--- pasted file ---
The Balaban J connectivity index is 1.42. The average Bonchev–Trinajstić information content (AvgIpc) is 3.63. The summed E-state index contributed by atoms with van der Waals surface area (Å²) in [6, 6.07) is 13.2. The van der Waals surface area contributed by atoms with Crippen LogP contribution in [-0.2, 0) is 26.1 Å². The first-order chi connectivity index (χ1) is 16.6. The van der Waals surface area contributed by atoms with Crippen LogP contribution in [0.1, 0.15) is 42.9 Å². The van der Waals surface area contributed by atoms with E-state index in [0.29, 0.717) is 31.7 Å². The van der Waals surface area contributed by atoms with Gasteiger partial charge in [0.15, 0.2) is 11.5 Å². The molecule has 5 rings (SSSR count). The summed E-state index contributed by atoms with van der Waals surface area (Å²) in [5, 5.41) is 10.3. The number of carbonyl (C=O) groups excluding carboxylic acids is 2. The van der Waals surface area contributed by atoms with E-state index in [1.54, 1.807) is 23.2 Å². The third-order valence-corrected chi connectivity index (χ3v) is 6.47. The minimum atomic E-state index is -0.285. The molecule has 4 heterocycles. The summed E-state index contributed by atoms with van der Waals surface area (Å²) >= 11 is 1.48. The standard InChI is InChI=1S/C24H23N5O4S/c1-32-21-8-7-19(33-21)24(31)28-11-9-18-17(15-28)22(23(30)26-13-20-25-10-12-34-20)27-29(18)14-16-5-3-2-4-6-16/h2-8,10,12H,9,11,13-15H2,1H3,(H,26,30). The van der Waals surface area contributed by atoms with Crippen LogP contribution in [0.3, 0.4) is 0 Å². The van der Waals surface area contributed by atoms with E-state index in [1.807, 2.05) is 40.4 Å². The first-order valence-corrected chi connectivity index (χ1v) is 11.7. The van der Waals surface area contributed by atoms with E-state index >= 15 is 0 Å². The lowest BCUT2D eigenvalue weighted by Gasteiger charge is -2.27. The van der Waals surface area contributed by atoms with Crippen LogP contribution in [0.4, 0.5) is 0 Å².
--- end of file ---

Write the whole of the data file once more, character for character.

The Balaban J connectivity index is 1.42. The average Bonchev–Trinajstić information content (AvgIpc) is 3.63. The summed E-state index contributed by atoms with van der Waals surface area (Å²) in [6, 6.07) is 13.2. The van der Waals surface area contributed by atoms with Crippen LogP contribution in [-0.2, 0) is 26.1 Å². The first-order chi connectivity index (χ1) is 16.6. The van der Waals surface area contributed by atoms with Crippen LogP contribution in [0.1, 0.15) is 42.9 Å². The van der Waals surface area contributed by atoms with E-state index in [0.29, 0.717) is 31.7 Å². The van der Waals surface area contributed by atoms with Gasteiger partial charge in [0.15, 0.2) is 11.5 Å². The molecule has 5 rings (SSSR count). The summed E-state index contributed by atoms with van der Waals surface area (Å²) in [5, 5.41) is 10.3. The number of carbonyl (C=O) groups excluding carboxylic acids is 2. The van der Waals surface area contributed by atoms with E-state index in [1.54, 1.807) is 23.2 Å². The third-order valence-corrected chi connectivity index (χ3v) is 6.47. The minimum atomic E-state index is -0.285. The molecule has 4 heterocycles. The summed E-state index contributed by atoms with van der Waals surface area (Å²) >= 11 is 1.48. The standard InChI is InChI=1S/C24H23N5O4S/c1-32-21-8-7-19(33-21)24(31)28-11-9-18-17(15-28)22(23(30)26-13-20-25-10-12-34-20)27-29(18)14-16-5-3-2-4-6-16/h2-8,10,12H,9,11,13-15H2,1H3,(H,26,30). The van der Waals surface area contributed by atoms with Crippen LogP contribution in [0.3, 0.4) is 0 Å². The van der Waals surface area contributed by atoms with E-state index in [1.807, 2.05) is 40.4 Å². The first-order valence-corrected chi connectivity index (χ1v) is 11.7. The van der Waals surface area contributed by atoms with E-state index >= 15 is 0 Å². The lowest BCUT2D eigenvalue weighted by Gasteiger charge is -2.27. The van der Waals surface area contributed by atoms with Crippen LogP contribution in [0.4, 0.5) is 0 Å².